Alabama Cotton, Peanuts: Dryland Herbicide Applications Under Hot, Dry Conditions

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In recent weeks, most of the south Alabama was warm and dry, mostly dry. We have not had any rainfall for over two weeks in a row and this is taking a toll on row crops. Many people cannot plant their dryland fields and the crops planted are suffering drought stress.

I have received several calls and texts regarding the concerns of soil herbicides sprayed behind the planter may not get activated. So, I am writing this timely information sheet to further discuss this issue.

1. No chance of rain in forecast for the next 10-14 days. Should I still spray soil herbicides behind planter after I plant my dryland field?

I am a big advocate of using soil herbicides for weed control. However, in this case, I would suggest only spraying Gramoxone or Liberty behind the planter to smoke the weeds and start clean. We all know a fact for soil herbicides: it does not matter if it does not rain. They will not do you much good if there is no rain to activate them.

2. If I did not spray soil herbicides behind the planter, what do I need to do next?

My first thought is I hope you sprayed a good residual herbicide treatment in your preplant burndown application, so you may still have some herbicide residues in soil. If you did not spray any soil herbicide behind the planter, I would do postemergence treatment very timely when you know you will have a high chance of rainfall.

Weeds will not germinate or grow much in a very dry situation, so spraying a residual herbicide such as Warrant, Dual Magnum, or Outlook with Roundup, Liberty, Enlist Duo or One, or Roundup + Dicamba within 3 days before you get a rainfall is very important. In peanut, you can spray either Warrant, Dual Magnum, Outlook or Zidua with a postemergence herbicide such as Cadre, Blazer or Cobra.

Weeds always make a flush after the rain if it has been dry for a while. Therefore, I suggest growers spray residual and foliar herbicide before the rain and hammer them hard with a follow up treatment 14-21 days later if escaped weeds start to grow fast after the rain. 

3. What do I need to do when I burn off emerged weeds behind planter and it is dry?

It is likely that these weeds are in a drought stress too, so they may not respond to herbicides super well. They also can grow thick leaf cuticle and wax layer so herbicide absorption will be lower than normal. I would suggest growers using crop oil concentrate or methylated seed oil instead of non-ionic surfactant (NIS) because oil-based surfactant may dissolve cuticle wax better and allow more herbicide to get into weed foliage.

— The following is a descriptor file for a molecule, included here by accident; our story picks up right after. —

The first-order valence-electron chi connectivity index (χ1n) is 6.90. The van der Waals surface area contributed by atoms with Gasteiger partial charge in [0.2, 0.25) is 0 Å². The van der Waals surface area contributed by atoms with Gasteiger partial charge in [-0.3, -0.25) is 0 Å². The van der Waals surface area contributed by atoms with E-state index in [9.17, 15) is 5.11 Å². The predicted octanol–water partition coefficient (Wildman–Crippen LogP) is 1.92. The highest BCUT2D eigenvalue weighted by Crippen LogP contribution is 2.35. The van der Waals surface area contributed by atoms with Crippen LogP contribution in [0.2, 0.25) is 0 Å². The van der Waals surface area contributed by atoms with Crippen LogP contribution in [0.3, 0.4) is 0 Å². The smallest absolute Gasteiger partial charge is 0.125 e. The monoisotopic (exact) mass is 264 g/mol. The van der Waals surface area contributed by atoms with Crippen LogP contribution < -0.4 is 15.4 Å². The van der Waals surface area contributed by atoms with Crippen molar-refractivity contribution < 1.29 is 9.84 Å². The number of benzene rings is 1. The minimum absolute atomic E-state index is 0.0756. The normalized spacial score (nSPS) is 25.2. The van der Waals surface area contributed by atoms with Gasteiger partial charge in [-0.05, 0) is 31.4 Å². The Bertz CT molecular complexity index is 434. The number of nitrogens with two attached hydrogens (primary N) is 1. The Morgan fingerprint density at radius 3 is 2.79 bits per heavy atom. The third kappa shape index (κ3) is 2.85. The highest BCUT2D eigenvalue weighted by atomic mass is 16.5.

Adding liquid ammonium sulfate may increase control of certain weeds. If you happen to get a shower, although it may be a very small one, it can still help you burndown weeds better after a little bit of moisture, and I would take advantage of that before it gets very dry again. 

4. How much rain do I need to activate my soil herbicides?

Not a lot, 0.5 inch of rain can usually do it. For some soil herbicides, they can be activated with as little as 0.25 inch of rainfall. In a previous study, 0.5 inch of simulated rainfall was able to activate Brake, Reflex, Diuron, Cotoran and Warrant for pigweed control.

However, with only 0.25 inch of rainfall, Brake + Reflex was the only treatment that provided over 90% pigweed control. Brake + Warrant provided 73% of control which is better than Brake (43%), Brake + Cotoran (32%) and Brake + Diuron (40%). See pictures below (pictures credit to SePro). 

Palmer amaranth control after 0.25-inch total irrigation at 7 days after application:

AgFax Weed Solutions


 

The fist picture shows Brake 16 oz/A, while the second picture shows Brake 16 oz + Reflex 12 oz/A.

5. Which soil herbicide last longer on soil surface when there is no rain?

I probably have been asked this question a hundred times so far, so I decided to run a large study to evaluate persistence of common cotton and peanut residual herbicides on soil surface before they can see a rainfall. More results will be available later in the fall.

Source URL: https://sites.aces.edu/group/crops/blog/Lists/Posts/Post.aspx?ID=215